ecology > grief

Recently I got caught up in a commentary to a tweet of mine where I expressed concerns over people leaving stuff behind in National Parks, like the locks people put on railings. The argument put forward was that people do that because they grieve, and then they can’t think of someone else’s concerns, and also if something is man-made anyone can attach something to it.

I disagreed, saying by that definition anyone can put anything anywhere at any time. The discussion stopped, days later I found myself blocked by that person.

While it is unpleasant to be excluded by someone at random, I still stand by my conviction that if we don’t take the care for our surroundings more serious at all times, none of the protection that we’re hoping to give to our natural world will work.

So does grief out-rule ecology? No, it does not.

Instead it could be used for its safeguard, not against it. One way to connect loss to a memorable element in nature is to plant a tree, or donate towards upgrading the National Park that was visited. There are plenty of ways to create a memory that is in sync with the aim of protecting our natural environment.

Loveliveson.com/memorial-trees-australia
Plantatreeforme.org.au

small kindnesses

by Danusha Laméris

I’ve been thinking about the way, when you walk down a crowded aisle,
people pull in their legs to let you by. Or how strangers still say “bless you”
when someone sneezes, a leftover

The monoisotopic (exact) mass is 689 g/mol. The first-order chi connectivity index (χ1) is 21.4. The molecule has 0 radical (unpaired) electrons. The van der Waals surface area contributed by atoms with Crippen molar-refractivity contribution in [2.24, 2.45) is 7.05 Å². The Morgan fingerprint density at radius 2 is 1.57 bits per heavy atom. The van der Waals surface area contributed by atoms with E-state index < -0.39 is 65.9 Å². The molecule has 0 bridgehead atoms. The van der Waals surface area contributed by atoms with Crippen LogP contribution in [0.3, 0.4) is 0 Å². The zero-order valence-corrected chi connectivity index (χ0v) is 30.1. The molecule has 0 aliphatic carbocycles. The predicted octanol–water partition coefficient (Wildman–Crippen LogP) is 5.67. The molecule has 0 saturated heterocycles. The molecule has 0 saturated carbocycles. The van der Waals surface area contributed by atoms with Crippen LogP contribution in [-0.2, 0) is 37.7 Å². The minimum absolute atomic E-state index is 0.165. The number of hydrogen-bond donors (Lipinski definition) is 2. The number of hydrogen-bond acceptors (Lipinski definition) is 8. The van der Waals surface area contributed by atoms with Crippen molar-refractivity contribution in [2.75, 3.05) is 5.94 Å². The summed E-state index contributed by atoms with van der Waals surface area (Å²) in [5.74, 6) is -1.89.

from the Bubonic plague. “Don’t die,” we are saying.

And sometimes, when you spill lemons from your grocery bag, someone else will help you pick them up.
Mostly, we don’t want to harm each other.
We want to be handed our cup of coffee hot, and to say thank you to the person handing it. To smile at them and for them to smile back.
For the waitress to call us honey when she sets down the bowl of clam chowder, and for the driver in the red pick-up truck to let us pass.

We have so little of each other, now. So far from tribe and fire. Only these brief moments of exchange.
What if they are the true dwelling of the holy, these fleeting temples we make together when we say, “Here, have my seat,” “Go ahead — you first,” “I like your hat.”

First published 2019 in Healing the Divide: Poems of Kindness and Connection

Digital ethics

Digital ethics safeguarding user and data dignity is the very practice we don’t have enough of, the very concept that isn’t applied enough, the very standard that isn’t adhered to but instead sold out on.

Software and web development used to be a neutral space, but now it is where all the responsibilities lie. Grow up nerds, and look your own realities in the b/eye/te.

Whatever you collect and whatever you publish is also *your* responsibility.

Read more about design that exploits natural cognitive bias and other inclination that sits with UI & UX in this formidable mastery blog…

be a lady they said

My mate

The mate I live with for the past 20 odd years is of Aboriginal appearance. Or so it seems, according to the many times he was stopped on the streets by police or similar agencies when we lived in Kings Cross and that area.

The even more mind-boggling part to that story is though that, whenever I appeared in the picture (blond white female) (eg. me coming out of a shop where he was waiting outside, or he parked waiting for me, etc.) they would instantly let go of him. Or, and just as instantly, when he opened his mouth and started talking, with his uncanny European accent, being German born yet descendant of a mix of European cultures.

What that taught us early on, when coming to Australia to live here, is how fucked you are when your skin is not as bright shiny white as my cancer ridden freckled shell is…

We have since tried our best to support all Indigenous projects and initiatives we could get involved with. And frankly so should you too, and everyone. There’s just no other way than unconditional support to close this unbelievable societal gap that is so tangible and somehow latently accepted everywhere in Australia.